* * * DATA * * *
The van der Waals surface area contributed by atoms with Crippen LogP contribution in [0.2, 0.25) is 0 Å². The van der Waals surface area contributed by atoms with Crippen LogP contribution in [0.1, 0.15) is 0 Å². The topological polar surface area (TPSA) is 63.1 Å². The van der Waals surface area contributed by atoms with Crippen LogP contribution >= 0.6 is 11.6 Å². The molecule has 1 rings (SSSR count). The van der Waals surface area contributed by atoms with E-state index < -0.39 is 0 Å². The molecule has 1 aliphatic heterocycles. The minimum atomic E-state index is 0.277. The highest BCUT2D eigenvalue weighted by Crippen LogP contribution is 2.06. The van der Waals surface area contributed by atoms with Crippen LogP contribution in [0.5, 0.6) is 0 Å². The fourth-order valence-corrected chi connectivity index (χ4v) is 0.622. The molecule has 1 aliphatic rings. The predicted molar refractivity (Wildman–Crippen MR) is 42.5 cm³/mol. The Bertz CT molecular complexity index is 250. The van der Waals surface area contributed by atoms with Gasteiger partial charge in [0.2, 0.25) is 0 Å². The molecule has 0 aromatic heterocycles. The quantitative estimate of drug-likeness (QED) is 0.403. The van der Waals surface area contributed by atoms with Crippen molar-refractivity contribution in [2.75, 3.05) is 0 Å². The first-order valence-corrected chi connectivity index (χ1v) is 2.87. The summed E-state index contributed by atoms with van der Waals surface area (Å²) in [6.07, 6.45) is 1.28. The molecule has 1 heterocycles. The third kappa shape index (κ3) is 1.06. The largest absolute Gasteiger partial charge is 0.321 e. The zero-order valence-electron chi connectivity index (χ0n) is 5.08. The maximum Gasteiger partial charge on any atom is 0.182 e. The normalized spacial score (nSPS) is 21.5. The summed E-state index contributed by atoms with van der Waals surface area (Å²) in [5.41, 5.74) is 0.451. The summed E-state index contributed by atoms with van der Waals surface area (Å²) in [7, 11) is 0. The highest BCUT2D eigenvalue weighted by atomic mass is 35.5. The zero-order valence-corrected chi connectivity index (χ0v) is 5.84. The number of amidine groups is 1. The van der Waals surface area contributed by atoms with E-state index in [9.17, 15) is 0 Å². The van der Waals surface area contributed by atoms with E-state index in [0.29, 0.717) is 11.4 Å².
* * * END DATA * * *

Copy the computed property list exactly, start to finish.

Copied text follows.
The van der Waals surface area contributed by atoms with Crippen LogP contribution in [0.2, 0.25) is 0 Å². The van der Waals surface area contributed by atoms with Crippen LogP contribution in [0.1, 0.15) is 0 Å². The topological polar surface area (TPSA) is 63.1 Å². The van der Waals surface area contributed by atoms with Crippen LogP contribution >= 0.6 is 11.6 Å². The molecule has 1 rings (SSSR count). The van der Waals surface area contributed by atoms with E-state index < -0.39 is 0 Å². The molecule has 1 aliphatic heterocycles. The minimum atomic E-state index is 0.277. The highest BCUT2D eigenvalue weighted by Crippen LogP contribution is 2.06. The van der Waals surface area contributed by atoms with Crippen LogP contribution in [0.5, 0.6) is 0 Å². The fourth-order valence-corrected chi connectivity index (χ4v) is 0.622. The molecule has 1 aliphatic rings. The predicted molar refractivity (Wildman–Crippen MR) is 42.5 cm³/mol. The Bertz CT molecular complexity index is 250. The van der Waals surface area contributed by atoms with Gasteiger partial charge in [0.2, 0.25) is 0 Å². The molecule has 0 aromatic heterocycles. The quantitative estimate of drug-likeness (QED) is 0.403. The van der Waals surface area contributed by atoms with Crippen molar-refractivity contribution in [2.75, 3.05) is 0 Å². The first-order valence-corrected chi connectivity index (χ1v) is 2.87. The summed E-state index contributed by atoms with van der Waals surface area (Å²) in [6.07, 6.45) is 1.28. The molecule has 1 heterocycles. The third kappa shape index (κ3) is 1.06. The largest absolute Gasteiger partial charge is 0.321 e. The zero-order valence-electron chi connectivity index (χ0n) is 5.08. The maximum Gasteiger partial charge on any atom is 0.182 e. The normalized spacial score (nSPS) is 21.5. The summed E-state index contributed by atoms with van der Waals surface area (Å²) in [5.41, 5.74) is 0.451. The summed E-state index contributed by atoms with van der Waals surface area (Å²) in [7, 11) is 0. The highest BCUT2D eigenvalue weighted by atomic mass is 35.5. The zero-order valence-corrected chi connectivity index (χ0v) is 5.84. The number of amidine groups is 1. The van der Waals surface area contributed by atoms with E-state index in [9.17, 15) is 0 Å². The van der Waals surface area contributed by atoms with E-state index in [0.29, 0.717) is 11.4 Å².